In page 22 we are told that Hodgson visited Lhasa whereas our protagonist never set his foot on Tibet let alone travel all the way to Lhasa. Towards the end of the page Campbell is portrayed as the “successor” to Hodgson and it is true that Campbell held the dual position of the Residency Surgeon and Honorary Assistant Resident but being an “Honorary” Assistant Resident does not translate as a “successor”. Being a “successor” or “The Resident” amounted to a position equal to a Commissioner or Sub-Commissioner and Campbell’s transfer to Darjeeling as a superintendent of a village unmistakably bears out that he was never meant to be the successor. The same paragraph also adds that Darjeeling was taken from Sikkim “at a price lower than fifty thousand rupees (which was the revenue from Darjeeling in the year 1815)”. Professor Palit must be joking. The revenue collection in 1841, thirty-five years after Palit’s date and also after the British had streamlined the administration, came to ₤ 472.8.0 about Rs. 9,450  which is a great deal below the magical figure of  Rs. 50,000 given by Palit. (Incidentally, in page 15 Palit says the revenue of Darjeeling in 1850 was Rs. 36,000) It beats me how a historian can assert that some form of revenue assessment of Darjeeling was done in 1815 when such an exercise came into being only after the British annexation in 1835. Even if Palit’s fanciful date and amount are taken as correct, he would still be wrong simply because the Chogyal of Sikkim never received such a handsome compensation. All he got was (1) a double-barelled gun, (2) a rifle, (3) 20 yards of red broad cloth, (4) a pair of shawls, superior and inferior. 

One does not have to be a genius to understand that the recompense was not only unfair but it reeked of contempt: so much land for two pieces of weapon and 20 yards of cloth and two shawls. It is a small wonder the Chogyal kept on pleading for fairer reparation and the British offered him Rs. 1,000 annually. But even this offer was laced with a rider that the Chogyal should agree to a “free intercourse between Darjeeling and interior of Sikkim.” In 1841 a partially satisfactory settlement was reached when the British eventually conceded to give an annuity of Rs. 3,000 but did not compensate for the years that had lapsed. The Professor has erroneously increased the district’s total area to four thousand square miles when in reality it was 1,234 square miles only. The Professor seems to be purveying wrong information for he mentions that after the 1850 punitive action the annuity of the Chogyal was not reduced but in reality it was totally removed. At this juncture the history teacher retains little interest. 
 
Page 15 tells us of Hooker’s incarceration by the Sikkimese and his rescue by the “British army” and that after the defeat of Sikkim Hodgson’s dream of “robbing the Sikkimese king of all his wealth” was accomplished. This is another binge of fanciful writing. The British army never rescued Hooker and Campbell. They were released and walked into Darjeeling as free men.Hodgson must be crawling with rage in his grave for he never espoused robbing any one, and least of all the Sikkim king, to penury. These are fairly outrageous claims! The last paragraph of this page makes a downright trashy contention by alleging Hodgson’s saplings were responsible for the mushrooming of more than two thousand tea gardens. Even all the tea plantations of the world put together today will not add up to that astronomical number. But what offends us even more is his attack the sensibility and intelligence of us born in Darjeeling by telling us that tea saplings from Hodgson’s small experimental garden in Kathmandu were used to plant out the tea gardens in Darjeeling. The saplings and deeds used in Darjeeling were mainly from Kumaon and a few from Assam. Palit also mentions that there was a “green revolution” in Campbell’s garden while in truth the work was just an experimental one and the plot never rose to become a full fledged tea estate.  At the bottom of the page the author claims that the process of making tea in Darjeeling was the ancient ‘Brick-tea’ mode and it appears that he is innocent of the fact the British who were steeped in taking imported Chinese black tea would ever humble themselves to imbibe coarse brick tea.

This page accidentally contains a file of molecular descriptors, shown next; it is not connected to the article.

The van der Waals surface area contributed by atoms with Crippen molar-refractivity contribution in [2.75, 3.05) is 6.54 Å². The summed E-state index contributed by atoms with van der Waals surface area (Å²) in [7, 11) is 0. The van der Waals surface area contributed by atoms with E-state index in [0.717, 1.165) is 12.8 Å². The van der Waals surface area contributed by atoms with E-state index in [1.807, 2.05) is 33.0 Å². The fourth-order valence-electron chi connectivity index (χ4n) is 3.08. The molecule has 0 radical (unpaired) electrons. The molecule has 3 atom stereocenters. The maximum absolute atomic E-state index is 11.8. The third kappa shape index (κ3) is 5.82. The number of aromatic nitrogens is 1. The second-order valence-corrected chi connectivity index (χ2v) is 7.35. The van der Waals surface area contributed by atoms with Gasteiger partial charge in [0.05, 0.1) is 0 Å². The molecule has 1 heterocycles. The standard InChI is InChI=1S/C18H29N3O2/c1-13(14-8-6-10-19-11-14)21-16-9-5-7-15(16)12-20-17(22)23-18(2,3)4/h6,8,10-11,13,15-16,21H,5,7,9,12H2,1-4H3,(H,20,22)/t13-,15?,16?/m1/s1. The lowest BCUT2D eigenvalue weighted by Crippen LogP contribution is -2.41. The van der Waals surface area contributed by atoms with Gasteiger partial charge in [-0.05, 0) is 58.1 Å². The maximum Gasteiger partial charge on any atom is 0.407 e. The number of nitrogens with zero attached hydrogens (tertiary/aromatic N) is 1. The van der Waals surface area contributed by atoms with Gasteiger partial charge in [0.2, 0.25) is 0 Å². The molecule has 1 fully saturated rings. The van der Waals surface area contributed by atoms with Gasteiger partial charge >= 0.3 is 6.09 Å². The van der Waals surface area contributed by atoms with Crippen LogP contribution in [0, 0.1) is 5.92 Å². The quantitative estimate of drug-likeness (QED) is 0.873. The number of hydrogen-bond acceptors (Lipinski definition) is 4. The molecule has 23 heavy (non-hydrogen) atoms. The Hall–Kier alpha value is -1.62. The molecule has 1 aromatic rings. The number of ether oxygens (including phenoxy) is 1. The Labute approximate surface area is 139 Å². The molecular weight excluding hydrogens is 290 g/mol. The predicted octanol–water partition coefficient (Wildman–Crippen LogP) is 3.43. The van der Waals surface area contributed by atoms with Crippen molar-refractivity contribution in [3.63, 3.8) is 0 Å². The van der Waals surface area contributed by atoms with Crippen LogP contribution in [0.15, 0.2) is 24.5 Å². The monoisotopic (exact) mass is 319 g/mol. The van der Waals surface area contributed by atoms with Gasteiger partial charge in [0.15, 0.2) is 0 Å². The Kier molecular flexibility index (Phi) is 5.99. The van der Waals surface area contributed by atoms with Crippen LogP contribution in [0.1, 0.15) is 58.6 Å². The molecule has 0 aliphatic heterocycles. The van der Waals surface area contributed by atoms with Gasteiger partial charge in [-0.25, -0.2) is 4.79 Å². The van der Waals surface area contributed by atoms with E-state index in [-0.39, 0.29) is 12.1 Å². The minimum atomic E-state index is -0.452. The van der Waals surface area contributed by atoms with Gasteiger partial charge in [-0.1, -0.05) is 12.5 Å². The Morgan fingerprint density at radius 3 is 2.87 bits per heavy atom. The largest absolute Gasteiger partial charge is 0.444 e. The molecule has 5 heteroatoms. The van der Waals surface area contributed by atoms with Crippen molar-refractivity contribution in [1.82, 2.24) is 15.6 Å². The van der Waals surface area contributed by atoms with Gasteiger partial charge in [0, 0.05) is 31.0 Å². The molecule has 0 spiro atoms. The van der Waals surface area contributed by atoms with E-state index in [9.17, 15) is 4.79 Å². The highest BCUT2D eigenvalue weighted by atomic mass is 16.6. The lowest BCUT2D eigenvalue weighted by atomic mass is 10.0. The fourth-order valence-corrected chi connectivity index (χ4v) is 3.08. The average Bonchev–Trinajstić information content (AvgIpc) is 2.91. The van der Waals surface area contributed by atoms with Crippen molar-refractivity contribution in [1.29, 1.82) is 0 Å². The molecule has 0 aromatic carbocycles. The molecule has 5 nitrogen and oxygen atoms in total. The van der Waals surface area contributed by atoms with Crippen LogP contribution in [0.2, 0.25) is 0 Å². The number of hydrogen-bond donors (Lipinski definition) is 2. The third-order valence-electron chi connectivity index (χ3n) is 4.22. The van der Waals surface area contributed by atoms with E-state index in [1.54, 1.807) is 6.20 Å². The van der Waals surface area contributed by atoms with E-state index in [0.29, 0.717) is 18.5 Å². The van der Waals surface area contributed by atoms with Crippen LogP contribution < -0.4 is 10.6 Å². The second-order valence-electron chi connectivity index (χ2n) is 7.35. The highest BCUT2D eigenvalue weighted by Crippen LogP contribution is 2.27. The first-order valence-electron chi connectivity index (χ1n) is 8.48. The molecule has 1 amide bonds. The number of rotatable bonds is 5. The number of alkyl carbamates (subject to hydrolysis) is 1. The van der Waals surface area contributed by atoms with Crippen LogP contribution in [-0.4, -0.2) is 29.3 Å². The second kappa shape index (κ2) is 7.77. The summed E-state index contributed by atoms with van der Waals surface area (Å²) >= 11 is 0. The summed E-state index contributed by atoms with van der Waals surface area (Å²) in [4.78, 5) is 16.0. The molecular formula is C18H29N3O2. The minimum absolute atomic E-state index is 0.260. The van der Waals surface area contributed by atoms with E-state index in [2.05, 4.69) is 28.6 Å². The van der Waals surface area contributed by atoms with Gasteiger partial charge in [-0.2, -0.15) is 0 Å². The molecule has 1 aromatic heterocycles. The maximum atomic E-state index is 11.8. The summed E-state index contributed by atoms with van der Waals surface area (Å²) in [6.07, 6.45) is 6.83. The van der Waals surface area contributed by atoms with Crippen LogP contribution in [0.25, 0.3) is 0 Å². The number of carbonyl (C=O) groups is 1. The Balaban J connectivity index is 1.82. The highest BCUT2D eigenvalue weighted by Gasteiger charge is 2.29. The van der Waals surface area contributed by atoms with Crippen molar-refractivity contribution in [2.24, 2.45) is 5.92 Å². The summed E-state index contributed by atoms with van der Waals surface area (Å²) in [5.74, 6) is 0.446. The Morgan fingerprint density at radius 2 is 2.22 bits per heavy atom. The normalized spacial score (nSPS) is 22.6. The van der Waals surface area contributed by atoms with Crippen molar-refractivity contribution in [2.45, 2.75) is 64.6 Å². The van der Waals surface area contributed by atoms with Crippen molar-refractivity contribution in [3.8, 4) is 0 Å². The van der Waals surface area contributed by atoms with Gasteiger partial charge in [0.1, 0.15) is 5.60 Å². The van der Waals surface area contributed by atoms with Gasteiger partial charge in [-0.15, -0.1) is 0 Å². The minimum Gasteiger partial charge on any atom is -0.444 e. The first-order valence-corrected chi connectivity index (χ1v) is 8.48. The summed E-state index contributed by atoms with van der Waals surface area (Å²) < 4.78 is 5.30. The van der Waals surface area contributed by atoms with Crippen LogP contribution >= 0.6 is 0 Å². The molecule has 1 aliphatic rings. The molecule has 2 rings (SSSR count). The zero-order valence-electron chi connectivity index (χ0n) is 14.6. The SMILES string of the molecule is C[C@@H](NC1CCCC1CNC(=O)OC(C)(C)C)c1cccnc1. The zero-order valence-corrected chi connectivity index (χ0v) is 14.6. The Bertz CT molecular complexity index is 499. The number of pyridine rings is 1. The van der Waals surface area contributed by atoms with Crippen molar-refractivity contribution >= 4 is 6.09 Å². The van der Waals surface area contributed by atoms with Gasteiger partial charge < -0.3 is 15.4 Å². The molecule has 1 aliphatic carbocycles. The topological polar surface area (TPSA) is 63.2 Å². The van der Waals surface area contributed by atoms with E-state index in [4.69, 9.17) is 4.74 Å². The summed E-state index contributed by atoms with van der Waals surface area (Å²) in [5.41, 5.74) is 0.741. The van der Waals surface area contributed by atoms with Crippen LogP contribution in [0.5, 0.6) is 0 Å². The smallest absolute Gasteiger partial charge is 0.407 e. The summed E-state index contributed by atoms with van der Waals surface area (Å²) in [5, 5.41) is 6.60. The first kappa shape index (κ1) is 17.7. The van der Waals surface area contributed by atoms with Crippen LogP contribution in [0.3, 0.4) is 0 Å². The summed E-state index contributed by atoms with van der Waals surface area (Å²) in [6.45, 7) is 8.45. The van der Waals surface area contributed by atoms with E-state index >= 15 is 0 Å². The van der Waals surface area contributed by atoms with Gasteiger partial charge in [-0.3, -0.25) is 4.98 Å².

Campbell was transferred from Kathmandu to Darjeeling in 1839 and he started his small plantation in 1841 using Chinese seeds from Kumaon (not indigenous Nepali variety that Hodgson had experimented with). Small private commercial cultivation commenced around 1852-53 with Campbell, Dr. Withcombe, and Major Crommelin having a good run in their efforts but large scale commercial plantation was initiated by Kurseong and Darjeeling Tea Company in Alubari and Darjeeling Land Mortgage Bank in Lebong in 1856. On the other hand Assam had already produced black tea by 1836 and since the plant takes about five to seven years to mature Darjeeling would be making tea around 1860s. This would mean Darjeeling planters would not be unaware of the fine honed technology and methodology of tea production improved upon over the decades which was readily available in Assam plantations, and so the Darjeeling planters would not be so foolish as to manufacture brick-tea when they had access to the manufacturing methods tried and tested for almost three decades in Assam.  
 
At the very end of the page a mention is made of the legendary tea explorer Mr. Robert Fortune, at least that is what he is called in all recorded literature, but Palit has to sink, yet again, by calling him Mr. Goodfortune. At this point Palit runs the risk of losing all credibility as a historian.
 
It is a pity that North Point, has come out with such a poorly edited work. We all know and accept that to err is human, but to err ad nauseam and brazenly display them in a book as historical actualities puts a major question upon the Professors’ acumen and intent. The publishers would go a greater service to the people by recalling this book.

5 Responses

  1. Hi. I am a long time reader. I wanted to say that I like your blog and the layout.

    Peter Quinn

  2. I don’t know wether any other college of Darjeeling has tried such a venture earlier. Eve if they are wrong, St. Joseph’s College deserves applaud, for not only in English, but they have also published another Nepali Book, although not perfect, but very recommendable.

    Instead of being exasperately harsh to their mistakes, one should offer them some words encouragements.

    Of course, the notes like that of Sonam Wangyal, should be taken as the torch-bearer for their future endeavour of such kind .